LONDON » Routine after routine, rotation after rotation, the five members of the U.S. women’s gymnastics team kept hitting, kept smiling, kept their size 4 feet on the Russians’ throats.
TOP 4 THROUGH TUESDAY
3 countries tied with 8 medals
Somebody was going to cave.
It wasn’t going to be the Americans.
From the first vault to the final floor routine, the U.S. gymnasts were brilliant Tuesday. With no bobbles and barely a wobble, they stormed to the gold medal at the North Greenwich Arena.
The U.S. took a 1.299-point lead into the final rotation, floor exercise, and wound up beating a badly fading Russian team by 5.066. The lead was so big at the end that Aly Raisman, last up on floor for the Americans, could have done a couple of somersaults and
a cartwheel and it might have been enough.
"With a 1.3 lead, the air is basically out of the balloon by then," said John Geddert, Jordyn Wieber’s personal coach. "We would have to self-destruct in order to give up a 1.3 on floor."
The competition couldn’t have gotten off to a better start for the Americans, who were grouped with the Russians.
The first rotation was vault, which happens to be the strength of the U.S. team. The Americans all do a difficult vault called an Amanar, which only a few others in the world have mastered.
In the three-up, three-count format, Wieber went first, nailed her vault and got a score of 15.933. Gabby Douglas followed with an even better 15.966. Then McKayla Maroney, in her only event in the team final, was all but flawless, sticking a dart-into-cork dismount and earning a 16.233.
"That vault rotation was as close to a textbook vault rotation as you could possibly get," Geddert said. "Stuck. Stuck. Stuck. What an opening statement."
Bela Karolyi, who coached Romanian great Nadia Comaneci and the U.S. team that won Olympic gold in 1996 – the only previous team gold for the women’s program – called Maroney’s vault the best he had ever seen.
"Honestly, I don’t know how she did not get a ’10’ for execution," he said. "There was nothing to deduct."
Maroney called it "the best 21/2 that I have ever competed in my life."
The Russians edged the Americans in the second rotation, uneven bars, and trailed by only 0.399 going into balance beam, the apparatus that cost the U.S. team gold in 2008.
This time, it was the Russians who cracked.
After Kyla Ross ( 15.133), Douglas ( 15.233) and Raisman ( 14.933) put up good scores, 2010 all-around world champion Aliya Mustafina led off for Russia and had problems almost immediately, with several balance checks and hesitations between tricks. She scored 14.533.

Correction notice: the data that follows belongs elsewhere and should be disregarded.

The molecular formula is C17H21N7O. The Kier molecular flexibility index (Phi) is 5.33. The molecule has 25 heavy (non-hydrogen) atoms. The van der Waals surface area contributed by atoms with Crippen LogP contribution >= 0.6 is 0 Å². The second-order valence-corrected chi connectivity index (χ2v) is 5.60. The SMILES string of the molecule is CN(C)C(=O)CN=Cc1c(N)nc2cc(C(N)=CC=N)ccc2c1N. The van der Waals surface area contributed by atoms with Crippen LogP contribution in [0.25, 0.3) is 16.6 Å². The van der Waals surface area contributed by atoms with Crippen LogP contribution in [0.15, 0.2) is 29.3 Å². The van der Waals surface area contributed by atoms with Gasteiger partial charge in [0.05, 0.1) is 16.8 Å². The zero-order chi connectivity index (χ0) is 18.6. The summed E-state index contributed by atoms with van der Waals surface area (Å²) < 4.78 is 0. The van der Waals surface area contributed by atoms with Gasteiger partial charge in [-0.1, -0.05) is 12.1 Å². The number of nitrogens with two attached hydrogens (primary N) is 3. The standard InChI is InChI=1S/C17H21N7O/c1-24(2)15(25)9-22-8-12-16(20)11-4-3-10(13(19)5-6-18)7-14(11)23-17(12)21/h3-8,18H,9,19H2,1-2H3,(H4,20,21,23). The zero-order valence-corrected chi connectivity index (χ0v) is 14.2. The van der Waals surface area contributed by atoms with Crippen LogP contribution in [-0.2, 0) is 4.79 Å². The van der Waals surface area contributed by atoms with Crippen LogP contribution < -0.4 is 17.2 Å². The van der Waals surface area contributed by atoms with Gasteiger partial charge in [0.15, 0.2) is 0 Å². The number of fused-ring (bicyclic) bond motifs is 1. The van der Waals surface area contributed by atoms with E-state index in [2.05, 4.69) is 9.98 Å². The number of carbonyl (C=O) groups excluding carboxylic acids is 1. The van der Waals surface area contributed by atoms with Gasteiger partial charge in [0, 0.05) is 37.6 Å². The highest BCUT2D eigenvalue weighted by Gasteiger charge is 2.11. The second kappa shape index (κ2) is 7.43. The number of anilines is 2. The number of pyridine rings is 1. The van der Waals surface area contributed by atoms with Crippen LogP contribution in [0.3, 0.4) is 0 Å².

Then Victoria Komova, who qualified No. 1 to the all-around final, stepped off the mat on her dismount and scored 15.033. Kseniia Afanaseva scored 14.833, giving the U.S. a commanding 1.299-lead going into floor.
"Going into the beam, a four-tenth lead is not insurmountable," Geddert said. "And they’re good on beam. So when our kids get up and go bang, bang, bang, all of a sudden they’re going, ‘Oh, god, now we’ve got to follow suit.’
"The first kid gets a little wobbly, the second kid gets a little wobbly and it sometimes becomes contagious."
The floor was anticlimactic, especially after Afanaseva, the reigning world champion in the event, fell on her face on a double-pike dismount on her final pass.
"It was obvious that they had a psychological break on the floor," said Marta Karolyi, the U.S. team coordinator. "That’s why the mental preparation on the last stretch of training is so important."
To that end, the Americans modeled the competition over and over in the weeks leading up to the Olympics, even piping random bursts of loud crowd noise into practice.
The U.S. wound up hitting all 12 of its routines, just as it did in leading qualifications. The lowest individual score was Wieber’s 14.666 on bars.
"You look in history and you see very, very few," Bela Karolyi said of a team making no big mistakes. "Very, very few. I guarantee you. I’ve seen it once or twice, back in the old days of the Soviet Union. From time to time the Soviet teams did that, but ever since I haven’t seen it."
The Americans’ biggest challenge going into the final was how they would handle Wieber’s disappointment two nights earlier. The world champion failed to advance to the individual all-around final, finishing fourth overall but behind Douglas and Raisman. Only the top two from each team advance.
Wieber was in tears afterward, and it was the kind of upsetting development that could have shaken the Americans, whose average age is 16.4.
"I was pretty disappointed but I knew that I had to pull it together mentally for this team," she said. "Getting this gold medal was also a goal of mine so I had to pull myself together."
When Wieber hit her vault to open the competition, there was no stopping the Americans.
"When she went out there and nailed that vault it was contagious," Douglas said. "We were like, ‘OK, I’m going to nail this vault, too.’ It’s contagious and it goes over to the bars, to the beam, to the floor.
"We wanted to be aggressive and strong and courageous and not afraid."
Is this team the best in U.S. history?
"Overall, I think the strongest if you think about body and mind," Marta Karolyi said.
Better than the "Magnificent Seven" of ’96?
"It’s the best team in USA history, without a doubt," Geddert said. "The ’96 team was phenomenal but the skill level has risen so much since ’96. If you go consistency, depth of talent and their difficulty level, it’s without a doubt the best team of all time."
What is unquestioned is that the Americans were the best team in the world at the London Games.
"What a night," said Liang Chow, Douglas’ coach. "What a beautiful night."